In the United States of America there is not a single U.S. court system. Every State located in the U.S. has their own individual court system to handle the criminal and civil cases that are brought to court within the state. Outside of the State court systems there is the federal government court system. This court system is designed to hear and judge cases that involve issues governed by the federal laws and/or the U.S. Constitution. The employment laws for both the state and federal court systems are very different. This paper I will emphasize on how the state and federal court systems of the government are different in their relation to employment law. I will also provide an example of employment protection that is provided by the state of California's court, but not the federal court.
Many states have human rights acts that include in their protections the prohibitions against discrimination based on marital status or affinity orientation.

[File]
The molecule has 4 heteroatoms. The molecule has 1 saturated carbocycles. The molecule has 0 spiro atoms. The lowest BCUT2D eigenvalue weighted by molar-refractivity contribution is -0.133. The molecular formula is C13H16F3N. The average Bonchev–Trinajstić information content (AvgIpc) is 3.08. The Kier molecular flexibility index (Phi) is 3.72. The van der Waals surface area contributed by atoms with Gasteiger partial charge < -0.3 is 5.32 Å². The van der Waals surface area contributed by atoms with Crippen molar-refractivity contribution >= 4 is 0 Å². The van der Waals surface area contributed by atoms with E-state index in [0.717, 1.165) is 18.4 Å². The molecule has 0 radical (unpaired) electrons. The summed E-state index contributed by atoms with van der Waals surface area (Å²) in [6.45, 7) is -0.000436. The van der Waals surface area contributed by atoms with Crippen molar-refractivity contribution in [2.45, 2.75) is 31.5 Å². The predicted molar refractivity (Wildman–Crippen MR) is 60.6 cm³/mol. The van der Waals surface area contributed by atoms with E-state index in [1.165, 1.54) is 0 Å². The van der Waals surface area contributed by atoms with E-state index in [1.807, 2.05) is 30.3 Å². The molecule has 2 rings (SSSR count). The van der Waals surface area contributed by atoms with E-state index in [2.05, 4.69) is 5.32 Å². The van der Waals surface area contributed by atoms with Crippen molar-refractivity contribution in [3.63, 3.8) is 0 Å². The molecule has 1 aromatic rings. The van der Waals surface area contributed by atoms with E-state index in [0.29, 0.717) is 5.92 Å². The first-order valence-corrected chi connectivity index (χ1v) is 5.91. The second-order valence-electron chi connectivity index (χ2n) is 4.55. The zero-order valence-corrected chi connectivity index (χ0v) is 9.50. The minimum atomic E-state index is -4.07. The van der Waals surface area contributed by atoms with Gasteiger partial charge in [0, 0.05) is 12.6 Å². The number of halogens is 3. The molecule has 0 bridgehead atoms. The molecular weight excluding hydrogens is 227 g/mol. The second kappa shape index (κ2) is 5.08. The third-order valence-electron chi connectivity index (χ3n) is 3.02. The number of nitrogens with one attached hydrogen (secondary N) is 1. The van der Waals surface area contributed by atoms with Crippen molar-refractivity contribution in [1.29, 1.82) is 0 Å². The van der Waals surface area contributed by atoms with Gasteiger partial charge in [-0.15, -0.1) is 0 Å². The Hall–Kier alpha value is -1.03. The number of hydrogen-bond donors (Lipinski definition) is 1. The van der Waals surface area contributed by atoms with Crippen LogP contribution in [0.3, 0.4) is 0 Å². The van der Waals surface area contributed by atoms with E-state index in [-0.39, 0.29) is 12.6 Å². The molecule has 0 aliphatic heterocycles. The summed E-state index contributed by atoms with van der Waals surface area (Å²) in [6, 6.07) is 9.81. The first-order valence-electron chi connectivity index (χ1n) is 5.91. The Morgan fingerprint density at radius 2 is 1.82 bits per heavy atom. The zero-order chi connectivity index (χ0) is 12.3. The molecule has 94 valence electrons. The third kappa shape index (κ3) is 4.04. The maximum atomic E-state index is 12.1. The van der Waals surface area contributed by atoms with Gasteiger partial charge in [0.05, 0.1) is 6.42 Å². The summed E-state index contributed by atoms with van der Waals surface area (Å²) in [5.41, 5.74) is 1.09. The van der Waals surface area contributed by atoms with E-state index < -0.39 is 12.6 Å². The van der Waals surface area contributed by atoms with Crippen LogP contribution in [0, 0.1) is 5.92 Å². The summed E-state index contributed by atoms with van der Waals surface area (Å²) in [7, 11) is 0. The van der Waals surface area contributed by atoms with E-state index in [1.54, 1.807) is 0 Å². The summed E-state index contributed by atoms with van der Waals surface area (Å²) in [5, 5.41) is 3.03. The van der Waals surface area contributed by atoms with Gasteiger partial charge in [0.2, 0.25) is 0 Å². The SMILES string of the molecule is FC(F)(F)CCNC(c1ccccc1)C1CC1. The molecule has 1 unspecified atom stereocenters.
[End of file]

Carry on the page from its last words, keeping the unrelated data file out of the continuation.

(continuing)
The statutes generally establish a state human rights commission, which hears claims brought under the state act. There are many different ways in which the state and federal courts systems differ. Here is one example on how they are similar: Federal, State and Local employees are protected in their right of privacy from governmental intrusion and access. The Constitution protects individuals from wrongful invasions by the state or by any entity acting on behalf of the government. The Privacy Act of 1974 also restricts governmental intrusion into the lives of federal employees. The jurisdiction of the federal courts is defined as extending in law and equity to all cases arising under the Constitution and federal legislation. All 50 states located within the U.S. have their own judicial branch with an additional branch located in the District of Columbia and Puerto Rico.